The latest version of OSX/CoinThief also included a browser extension for Firefox, which was no doubt popular with power users believing they were ahead of the game — but don’t take that as a bash against the Mozilla folks, as earlier OSX/CoinThief versions already included malicious browser extensions for Apple’s Safari and Google’s Chrome web browsers — all of which are automatically installed without alerting the user.
“The browser extensions were given the generic name of ‘Pop-Up Blocker’ and show a similarly generic description of ‘Blocks pop-up windows and other annoyances,’” the SecureMac report explains. “The malware additionally checks to see if various security programs or code development tools are present on infected systems, which is sometimes done in an attempt to block security researchers from analyzing a piece of malware.”
The report notes that these are only some of the steps taken by malware authors to disguise their payload from casual analysis, leading to greater infection rates.
“The web browsers are tricked into thinking that the user intentionally installed the extensions, and give no warning to the user that their web browsing traffic is now being monitored by the malicious extensions,” the SecureMac report states. “[These] browser extensions look specifically for login credentials for many popular bitcoin websites as well as bitcoin wallet sites such as blockchain.info [and] when login credentials are identified, such as when a user logs in to check their bitcoin wallet balance, another component of the malware then sends that information back to a remote server run by the malware authors.”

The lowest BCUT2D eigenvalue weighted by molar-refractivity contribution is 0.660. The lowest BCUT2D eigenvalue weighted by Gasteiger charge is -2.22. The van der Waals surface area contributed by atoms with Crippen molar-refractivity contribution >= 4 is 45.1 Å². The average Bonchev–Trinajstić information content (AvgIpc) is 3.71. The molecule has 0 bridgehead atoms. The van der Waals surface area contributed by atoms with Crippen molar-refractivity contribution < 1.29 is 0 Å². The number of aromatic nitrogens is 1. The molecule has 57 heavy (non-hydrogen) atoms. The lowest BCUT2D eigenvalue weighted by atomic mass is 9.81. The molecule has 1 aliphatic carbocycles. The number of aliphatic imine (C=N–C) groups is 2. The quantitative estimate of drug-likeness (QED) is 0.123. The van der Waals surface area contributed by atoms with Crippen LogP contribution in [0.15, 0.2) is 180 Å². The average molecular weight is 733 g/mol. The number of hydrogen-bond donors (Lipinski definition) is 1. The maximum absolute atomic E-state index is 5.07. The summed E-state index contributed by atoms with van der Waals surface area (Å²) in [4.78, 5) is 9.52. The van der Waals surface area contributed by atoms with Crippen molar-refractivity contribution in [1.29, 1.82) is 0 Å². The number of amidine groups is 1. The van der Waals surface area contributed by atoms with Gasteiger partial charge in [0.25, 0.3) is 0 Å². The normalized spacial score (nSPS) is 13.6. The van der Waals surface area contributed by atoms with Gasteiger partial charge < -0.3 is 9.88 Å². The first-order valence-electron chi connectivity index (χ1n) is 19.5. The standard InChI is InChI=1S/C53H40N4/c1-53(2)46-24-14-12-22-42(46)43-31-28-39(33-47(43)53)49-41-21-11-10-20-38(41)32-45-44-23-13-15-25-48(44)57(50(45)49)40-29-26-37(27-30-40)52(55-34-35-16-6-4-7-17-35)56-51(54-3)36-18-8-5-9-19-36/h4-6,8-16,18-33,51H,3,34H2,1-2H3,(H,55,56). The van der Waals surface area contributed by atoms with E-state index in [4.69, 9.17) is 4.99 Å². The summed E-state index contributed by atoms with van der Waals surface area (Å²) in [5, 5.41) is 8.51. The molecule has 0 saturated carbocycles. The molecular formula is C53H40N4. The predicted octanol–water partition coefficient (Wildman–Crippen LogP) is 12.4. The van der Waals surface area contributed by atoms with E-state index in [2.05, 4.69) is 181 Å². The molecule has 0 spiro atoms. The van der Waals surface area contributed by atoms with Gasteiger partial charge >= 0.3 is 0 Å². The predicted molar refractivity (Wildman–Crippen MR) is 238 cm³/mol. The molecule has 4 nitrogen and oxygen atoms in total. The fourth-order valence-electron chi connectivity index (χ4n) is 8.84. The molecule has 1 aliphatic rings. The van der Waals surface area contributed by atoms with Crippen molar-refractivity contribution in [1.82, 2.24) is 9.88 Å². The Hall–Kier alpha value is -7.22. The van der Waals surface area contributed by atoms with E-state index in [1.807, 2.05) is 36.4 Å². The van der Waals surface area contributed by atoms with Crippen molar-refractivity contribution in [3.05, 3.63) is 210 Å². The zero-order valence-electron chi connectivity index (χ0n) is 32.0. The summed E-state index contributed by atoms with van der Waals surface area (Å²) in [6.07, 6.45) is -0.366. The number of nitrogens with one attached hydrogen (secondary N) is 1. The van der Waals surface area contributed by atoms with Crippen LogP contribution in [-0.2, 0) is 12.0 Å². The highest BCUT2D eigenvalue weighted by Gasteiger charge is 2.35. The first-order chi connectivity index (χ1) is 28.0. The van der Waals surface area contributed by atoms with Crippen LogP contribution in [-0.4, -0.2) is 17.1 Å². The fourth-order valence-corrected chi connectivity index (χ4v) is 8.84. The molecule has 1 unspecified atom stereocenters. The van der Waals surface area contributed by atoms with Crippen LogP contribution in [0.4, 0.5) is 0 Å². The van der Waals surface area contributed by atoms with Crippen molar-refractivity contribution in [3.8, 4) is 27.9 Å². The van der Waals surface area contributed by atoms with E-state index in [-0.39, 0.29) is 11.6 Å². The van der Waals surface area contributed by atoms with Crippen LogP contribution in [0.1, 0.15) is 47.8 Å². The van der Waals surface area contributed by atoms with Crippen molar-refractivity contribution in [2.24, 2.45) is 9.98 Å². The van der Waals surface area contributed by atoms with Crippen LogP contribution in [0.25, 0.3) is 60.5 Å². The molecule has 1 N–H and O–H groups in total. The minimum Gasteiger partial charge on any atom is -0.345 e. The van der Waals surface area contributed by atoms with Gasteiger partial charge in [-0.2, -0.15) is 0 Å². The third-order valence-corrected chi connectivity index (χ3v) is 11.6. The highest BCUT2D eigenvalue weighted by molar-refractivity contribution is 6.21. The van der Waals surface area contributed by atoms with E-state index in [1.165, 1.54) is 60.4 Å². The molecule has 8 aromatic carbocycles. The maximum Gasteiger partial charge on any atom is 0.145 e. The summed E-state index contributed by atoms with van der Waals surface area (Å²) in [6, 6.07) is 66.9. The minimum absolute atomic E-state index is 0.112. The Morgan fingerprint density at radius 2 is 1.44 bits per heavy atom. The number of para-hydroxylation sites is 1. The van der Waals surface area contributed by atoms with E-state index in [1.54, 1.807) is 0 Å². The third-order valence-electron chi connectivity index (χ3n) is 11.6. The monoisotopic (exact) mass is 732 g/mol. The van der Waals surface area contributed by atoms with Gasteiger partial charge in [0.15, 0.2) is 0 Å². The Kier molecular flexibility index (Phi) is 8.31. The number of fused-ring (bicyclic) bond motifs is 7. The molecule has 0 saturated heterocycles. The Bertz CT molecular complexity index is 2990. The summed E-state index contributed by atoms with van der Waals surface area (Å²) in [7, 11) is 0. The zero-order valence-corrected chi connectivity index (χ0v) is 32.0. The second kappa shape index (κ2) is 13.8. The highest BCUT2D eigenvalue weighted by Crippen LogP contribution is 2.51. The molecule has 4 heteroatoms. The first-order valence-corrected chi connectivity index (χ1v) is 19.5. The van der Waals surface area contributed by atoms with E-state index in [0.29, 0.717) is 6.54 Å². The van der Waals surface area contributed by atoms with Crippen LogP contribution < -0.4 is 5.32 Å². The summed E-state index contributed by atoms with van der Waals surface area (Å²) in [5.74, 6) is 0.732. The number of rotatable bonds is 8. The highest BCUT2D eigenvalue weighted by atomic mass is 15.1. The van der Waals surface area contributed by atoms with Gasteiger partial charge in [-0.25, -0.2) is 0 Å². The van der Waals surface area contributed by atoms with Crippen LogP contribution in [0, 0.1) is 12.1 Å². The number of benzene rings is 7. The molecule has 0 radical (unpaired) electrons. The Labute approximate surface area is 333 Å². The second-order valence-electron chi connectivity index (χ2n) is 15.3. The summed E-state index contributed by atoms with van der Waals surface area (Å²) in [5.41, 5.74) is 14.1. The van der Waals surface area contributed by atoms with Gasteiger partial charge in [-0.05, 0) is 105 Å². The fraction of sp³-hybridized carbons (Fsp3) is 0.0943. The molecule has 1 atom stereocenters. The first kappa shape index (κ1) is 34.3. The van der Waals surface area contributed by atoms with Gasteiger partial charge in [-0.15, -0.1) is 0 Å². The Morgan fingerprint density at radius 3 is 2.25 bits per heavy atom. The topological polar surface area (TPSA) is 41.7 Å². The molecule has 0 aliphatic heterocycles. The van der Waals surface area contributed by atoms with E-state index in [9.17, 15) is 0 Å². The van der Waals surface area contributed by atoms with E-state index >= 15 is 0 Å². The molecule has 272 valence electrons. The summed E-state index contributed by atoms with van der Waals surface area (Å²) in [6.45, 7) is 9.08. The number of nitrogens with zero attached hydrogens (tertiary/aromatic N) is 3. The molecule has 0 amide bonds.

This connection with the creators is a two-way street, as OSX/CoinThief can both send as well as receive commands and information from a remote server, which includes the ability to update itself to the newest version — and this exchange of information isn’t limited to the user’s bitcoin login credentials, but according to SecureMac also includes the username and UUID (unique identifier) for the infected Mac, as well as revealing the presence of a variety of bitcoin-related apps on the system for further targeting of users.
Download.com and MacUpdate.com are only the newest sources of OSX/CoinThief to be discovered, however, with SecureMac previously reporting on its spread through a GitHub download of the StealthBit app. The BitVanity malware also spread via GitHub.
GitHub is a popular repository for open source code that is trusted by web developers, but SecureMac found that the precompiled version of the StealthBit app available on the site did not match a copy generated from the source code, due to its malicious payload. This infected the systems of users who downloaded and ran the precompiled version of StealthBit — resulting in attacks causing the reported loss of significant bitcoin stashes.
Consider this carefully: the services and tools that many cryptocurrency users employ in hopes of securing and trading their coins are actually putting them at risk of easy theft.
As for who is responsible for the OSX/CoinThief attacks, SecureMac notes that the two variants it has seen share the same name and developer information as two apps found in Apple’s Mac App Store, but that an initial analysis of Mac App Store versions did not include the malicious payload found in the version available from Download.com and that it is unclear if there are other variants of OSX/CoinThief being distributed under different names or on other download sites; with more details to be revealed as available.